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3:33 Sports Short #12 // Young & Scrappy

by Judy Sobeloff

I accidentally joined the cross country team on my first day of high school, having never run a mile. My new art teacher was the coach, and I happened to be in his office when he was passing out permission slips, which I thought were for art.

My father had died on the last day of school two and a half months before, and I would cry during practice when we did fartlek, or any drills with a funny name. I came in last in one of our first big meets when the other girls I was running with toward the back all cheated by cutting across a field, and I kept going on the course. About half the people who came out for the team quit, a point of pride for those of us who stayed.

My friends and I made t-shirts that said “young and scrappy,” a phrase used to describe our team in the local paper. I got faster and stronger and stopped crying. “See how her body has changed!” my art teacher announced to the class.

3:33 Sports Short #11 // Safe

by Jessica Roeder

The stillness of right field. Bees in the clover, your mitt giving off its companionable calf scent. Talk it up out there. It’s a known fact that you don’t have to talk it up from right field. If you talk it up, no one will hear, or you will seem ambitious, and you would rather do your time in right field than become embroiled anywhere more active. Your knees lock. Your elbows knock. Left-handed batter, and Mr. Gleason gleams an eye, talks it up to you, Look lively, Rowder. One, two, three, she’s out. Mr. Gleason’s daughter is on the mound. You knew you didn’t have to look lively, but you looked it, anyhow.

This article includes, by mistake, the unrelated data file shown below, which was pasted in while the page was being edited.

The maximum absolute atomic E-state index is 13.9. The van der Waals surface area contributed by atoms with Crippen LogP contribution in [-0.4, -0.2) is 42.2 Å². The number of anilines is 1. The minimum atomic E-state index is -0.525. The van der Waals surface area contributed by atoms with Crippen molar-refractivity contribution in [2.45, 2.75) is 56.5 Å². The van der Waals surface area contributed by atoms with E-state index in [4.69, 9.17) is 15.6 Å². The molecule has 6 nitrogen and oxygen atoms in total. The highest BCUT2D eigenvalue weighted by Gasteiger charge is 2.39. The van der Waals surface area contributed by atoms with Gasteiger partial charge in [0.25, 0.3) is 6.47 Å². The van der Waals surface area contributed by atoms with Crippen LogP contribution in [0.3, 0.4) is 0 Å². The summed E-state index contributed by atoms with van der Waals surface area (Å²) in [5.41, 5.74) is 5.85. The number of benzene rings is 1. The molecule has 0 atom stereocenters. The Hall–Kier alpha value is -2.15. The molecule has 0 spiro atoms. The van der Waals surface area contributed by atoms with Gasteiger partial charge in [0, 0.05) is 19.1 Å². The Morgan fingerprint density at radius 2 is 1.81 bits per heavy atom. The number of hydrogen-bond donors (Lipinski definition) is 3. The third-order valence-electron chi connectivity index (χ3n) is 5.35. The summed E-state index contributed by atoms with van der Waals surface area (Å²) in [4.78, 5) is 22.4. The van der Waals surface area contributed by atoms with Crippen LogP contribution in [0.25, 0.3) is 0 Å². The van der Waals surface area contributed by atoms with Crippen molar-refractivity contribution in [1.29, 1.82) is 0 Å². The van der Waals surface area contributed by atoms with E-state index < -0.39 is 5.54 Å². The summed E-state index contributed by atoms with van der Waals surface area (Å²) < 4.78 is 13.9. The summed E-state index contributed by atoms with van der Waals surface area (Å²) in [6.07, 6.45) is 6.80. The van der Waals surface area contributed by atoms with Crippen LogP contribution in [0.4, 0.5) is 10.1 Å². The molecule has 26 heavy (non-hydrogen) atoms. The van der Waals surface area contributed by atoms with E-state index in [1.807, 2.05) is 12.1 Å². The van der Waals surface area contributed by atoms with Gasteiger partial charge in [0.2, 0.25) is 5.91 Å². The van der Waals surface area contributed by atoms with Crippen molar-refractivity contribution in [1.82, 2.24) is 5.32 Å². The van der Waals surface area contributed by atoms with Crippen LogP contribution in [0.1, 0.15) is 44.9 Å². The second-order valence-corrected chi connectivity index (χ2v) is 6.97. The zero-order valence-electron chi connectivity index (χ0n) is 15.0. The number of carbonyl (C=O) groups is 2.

So much stillness in girls’ little league, socially mandatory in your suburb, so much eye-on-the-ball, so much shouting, so little time learning to do anything. Four years will pass before you walk into the storefront Academy of Movement and Music for your first ballet class and jeté yourself out of right field forever.

3:33 Sports Short #10 // Explain: Fois Gras

by Julia Shipley

Our final 3:33 Sports Short this week is the second part of a Julia Shipley two-peat and the first post to explore the strange barbarism of the eating contest. Thanks for reading, and, I've said it before and I'll say it again, for more great sports writing purchase our Winter Sports Issue for just $9.

3:33 Sports Short #9 // Hustle

by Julia Shipley

Don't be a shrinking violet, her field hockey coach still yelps from the sidelines of her memory. Don’t be… that shout, still chiding her inclination to contract when the world ongoingly asks, insists, demands: expand!

Then, too, she remembers coach’s warm reward for aggression, or, was it only assertion?

Insertion: when she wasn’t shrinking, oh, how she whacked that solid ball—heavy as a lead egg—at the pad-covered goalie, how she rushed toward that shut door of a girl, (Go! Don't be....), how she took her stick and flicked and tucked that stone bolus behind the goalie's squeezed knees. 

Every game, it seemed, was about forcing a protective female to accept something she didn't want, again and again.

3:33 Sports Short #8 // Tribal Bands

by Justin Brouckaert

This Christmas, my parents bought me a watch that tracks steps and monitors heart rate, syncs the data to an app. I trek around my city trying to take pride in stairs climbed, calories burned, badges earned, but usually the numbers feel empty. I feel like I’m posing in a world I don’t belong to—or worse, like I’m pretending to be someone I left behind long ago.

*     *     *

One night during my first winter running seventy miles per week, I found myself at a party in a smoky basement with one good friend and a swarm of strangers.

“This guy,” my friend introduced me, “he loves running. Running is his life.